The 1979 Files, Volume 2

September 22, 2009 | Comments (0) | by Wolter

It's a random Tuesday morning, so that can only mean one thing: the return of my quasi-popular series (well, now that there are two, it's a series) profiling that of forgotten year of majesty, 1979.

Today I will be joined by special guest co-blogger, me at age 13, who will be providing a non-post-punk-fans perspective of this album. Part of the purpose of this will be for me to convince people of the importance of this relatively obscure work. Because at 13, I needed to listen to much better music than I did. So without further ado, we bring you:

The Slits - Cut

Wolter: Thank you for joining us, 13-year old version of me. I know you've had a tough year, what with the hurricane destroying your house, and the Cubs getting knocked out of the playoffs by goddamn Will Cla--but I digress...

RIGHT THERE!13-Year Old Wolter: Excuse me...are those tits on that cover?

W: Yes, but--

13yoW: Wow...right on the cover?

W: Yes, but really that's no big deal. They were making a comment on the commodification of sexuality--

13yoW: Can I look at that again?

W: No. Honestly, the Slits weren't even that attractive. And their lead singer is kinda insane. That's not my point. Cut is a seminal album of the post-punk era. At first dismissed as teenage groupies and hangers-on of the punk scene (with an admittedly amazingly perfect name), the Slits managed to put together one of the more iconic female-led albums of the scene.

Cut is louded with naive (in a good way) guitar play, heavy dub bass, solid drumming (from future Siouxsie & the Banshees drummer Budgie, the only man in the group), and weird-but-engaging vocals. Vocalist Ari Up was singing like Bjork before Bjork knew how to sing like Bjor--

TITS ON THE COVER!13yoW: Whose tits are hers? The middle one?

W: It's not important. What's important here is the sense of genuine female empowerment in these songs. Such classics as "So Tough" and "Instant Hit" provide a strong mockery of some of the more foolish and bravado-laden men in the burgeoning punk scene. They makes the commodified rebellion of Alannis Morrissette seem as contrived as the so-called "Girl Power" of the Spice Girls. And the back-to-back punch of "Spend Spend Spend" and "Shoplifting" present the problem of commodification and a not-quite-tongue-in-cheek solution.

13yoW: So, back to this cover...

W: I'm beginning to think I made a huge mistake. I should have asked 19-Year Old Punk Rock Wolter for his persp--

19-Year Old Punk Rock Wolter: Up yours, sellout. I'm not writing your shitty blog post for you, fatass.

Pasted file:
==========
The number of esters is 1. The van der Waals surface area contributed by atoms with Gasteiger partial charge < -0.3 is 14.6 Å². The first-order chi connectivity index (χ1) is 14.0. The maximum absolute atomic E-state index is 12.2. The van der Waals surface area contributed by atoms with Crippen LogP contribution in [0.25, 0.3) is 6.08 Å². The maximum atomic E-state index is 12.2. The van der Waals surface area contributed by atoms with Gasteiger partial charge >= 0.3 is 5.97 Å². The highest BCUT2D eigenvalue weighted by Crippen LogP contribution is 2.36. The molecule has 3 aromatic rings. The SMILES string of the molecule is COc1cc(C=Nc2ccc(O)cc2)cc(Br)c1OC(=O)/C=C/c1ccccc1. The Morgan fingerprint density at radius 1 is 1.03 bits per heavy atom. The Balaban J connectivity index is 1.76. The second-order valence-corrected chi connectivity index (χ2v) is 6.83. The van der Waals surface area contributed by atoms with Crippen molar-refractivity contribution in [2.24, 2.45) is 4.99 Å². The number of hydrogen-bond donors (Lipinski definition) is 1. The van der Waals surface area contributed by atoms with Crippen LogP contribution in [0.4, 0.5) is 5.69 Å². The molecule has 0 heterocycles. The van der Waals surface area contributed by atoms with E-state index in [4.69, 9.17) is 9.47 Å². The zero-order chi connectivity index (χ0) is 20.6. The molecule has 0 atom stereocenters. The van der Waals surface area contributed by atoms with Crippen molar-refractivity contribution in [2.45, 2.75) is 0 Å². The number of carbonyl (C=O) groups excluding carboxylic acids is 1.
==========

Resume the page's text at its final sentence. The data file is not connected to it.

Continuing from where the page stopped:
W: Nevermind. Anyway, there are several other standout tracks, like "FM" (which stands for Frequent Mutilations) and "Love and Romance." And, of course, the standout track, "Typical Girls." A wild sleighride of a song, which speeds up, slows down, and rocks hard at every turn, "Typical Girls" is a slam on all of the cultural notions of what women are supposed to be, that asks the question:

Who invented the typical girl?
Who's bringing out the new improved model?
Then gives the chilling conclusion:

And there's another marketing ploy:
Typical girl gets the typical boy!

Which points out we are all forced to play the roles that society assigns us, and the typical boy is no better off, as he will also be caught in the same web with the typical gi--

13yoW: I'd settle for getting caught in a web with any girl at this point.

W: Oh for Christ's sake! Will you--Okay...I probably shouldn't have tried talking about sexuality with a 13-year old. This is bringing back some embarrassing memories.

Okay...moving on...the only flaw I have with this record is the flaw I have with all heavy, dubby music: though I don't think any of the songs are weak, it's hard to listen to in one solid sitting unless one is high enough to drink the beef juice out of a crock pot full of loose meat for sandwiches--

13yoW: What the hell are you talking about?

W: You'll understand when you're older.
At any rate, Cut is a first-rate postpunk album, that has inspired, either directly or indirectly, a large portion of women's independent music in the last quarter century. Whether this is a good or a bad thing is probably up to you to decide.

Oh, and if you decide to get this album, I recommend the version with bonus tracks, so you can hear the pretty cool heavy reggae version of "I Heard It Through the Grapevine."

OH SHIT! THEY'RE COVERED IN MUD? TITS!13yoW: Does it have the same cover?

W: ...Yes.

13yoW: Awesome.

W: Tune in next time, when I focus on the best slab of vinyl The Clash ever made. And it's NOT what you think.

13yoW: How old am I when I finally get this album?

W: Old enough to buy actual porn.

13yoW: Oh. Cool. I guess...

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